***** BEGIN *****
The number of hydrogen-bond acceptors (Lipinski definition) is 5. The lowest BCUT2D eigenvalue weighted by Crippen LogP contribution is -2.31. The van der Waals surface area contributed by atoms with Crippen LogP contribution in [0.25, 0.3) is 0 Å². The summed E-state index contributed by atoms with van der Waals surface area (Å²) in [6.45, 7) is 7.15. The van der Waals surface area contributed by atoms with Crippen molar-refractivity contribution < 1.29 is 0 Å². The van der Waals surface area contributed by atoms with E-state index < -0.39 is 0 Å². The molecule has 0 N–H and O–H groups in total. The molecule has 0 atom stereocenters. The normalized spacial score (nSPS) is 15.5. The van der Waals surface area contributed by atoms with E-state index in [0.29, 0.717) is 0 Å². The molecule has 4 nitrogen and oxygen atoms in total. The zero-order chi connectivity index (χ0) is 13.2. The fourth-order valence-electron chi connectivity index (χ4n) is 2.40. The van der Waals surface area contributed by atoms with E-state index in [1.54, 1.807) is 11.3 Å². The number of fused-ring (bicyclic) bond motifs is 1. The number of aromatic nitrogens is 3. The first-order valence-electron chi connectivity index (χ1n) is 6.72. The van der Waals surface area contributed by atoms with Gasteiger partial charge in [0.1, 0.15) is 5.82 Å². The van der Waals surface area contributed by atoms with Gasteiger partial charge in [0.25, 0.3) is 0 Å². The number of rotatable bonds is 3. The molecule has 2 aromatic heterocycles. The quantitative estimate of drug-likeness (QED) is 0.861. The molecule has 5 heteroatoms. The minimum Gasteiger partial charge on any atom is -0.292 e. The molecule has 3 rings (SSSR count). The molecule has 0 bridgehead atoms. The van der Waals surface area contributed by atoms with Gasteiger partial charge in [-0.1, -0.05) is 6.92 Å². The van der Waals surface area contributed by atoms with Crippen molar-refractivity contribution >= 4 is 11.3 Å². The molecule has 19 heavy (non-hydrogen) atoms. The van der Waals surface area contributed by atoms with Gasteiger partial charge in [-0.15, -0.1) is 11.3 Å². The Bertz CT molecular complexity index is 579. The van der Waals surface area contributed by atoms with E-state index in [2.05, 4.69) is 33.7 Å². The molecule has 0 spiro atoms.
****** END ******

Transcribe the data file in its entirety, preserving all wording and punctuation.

The number of hydrogen-bond acceptors (Lipinski definition) is 5. The lowest BCUT2D eigenvalue weighted by Crippen LogP contribution is -2.31. The van der Waals surface area contributed by atoms with Crippen LogP contribution in [0.25, 0.3) is 0 Å². The summed E-state index contributed by atoms with van der Waals surface area (Å²) in [6.45, 7) is 7.15. The van der Waals surface area contributed by atoms with Crippen molar-refractivity contribution < 1.29 is 0 Å². The van der Waals surface area contributed by atoms with E-state index < -0.39 is 0 Å². The molecule has 0 N–H and O–H groups in total. The molecule has 0 atom stereocenters. The normalized spacial score (nSPS) is 15.5. The van der Waals surface area contributed by atoms with E-state index in [0.29, 0.717) is 0 Å². The molecule has 4 nitrogen and oxygen atoms in total. The zero-order chi connectivity index (χ0) is 13.2. The fourth-order valence-electron chi connectivity index (χ4n) is 2.40. The van der Waals surface area contributed by atoms with E-state index in [1.54, 1.807) is 11.3 Å². The number of fused-ring (bicyclic) bond motifs is 1. The number of aromatic nitrogens is 3. The first-order valence-electron chi connectivity index (χ1n) is 6.72. The van der Waals surface area contributed by atoms with Gasteiger partial charge in [0.1, 0.15) is 5.82 Å². The van der Waals surface area contributed by atoms with Gasteiger partial charge in [0.25, 0.3) is 0 Å². The number of rotatable bonds is 3. The molecule has 2 aromatic heterocycles. The quantitative estimate of drug-likeness (QED) is 0.861. The molecule has 5 heteroatoms. The minimum Gasteiger partial charge on any atom is -0.292 e. The molecule has 3 rings (SSSR count). The molecule has 0 bridgehead atoms. The van der Waals surface area contributed by atoms with Gasteiger partial charge in [-0.1, -0.05) is 6.92 Å². The van der Waals surface area contributed by atoms with Crippen molar-refractivity contribution >= 4 is 11.3 Å². The molecule has 19 heavy (non-hydrogen) atoms. The van der Waals surface area contributed by atoms with Gasteiger partial charge in [-0.15, -0.1) is 11.3 Å². The Bertz CT molecular complexity index is 579. The van der Waals surface area contributed by atoms with E-state index in [2.05, 4.69) is 33.7 Å². The molecule has 0 spiro atoms.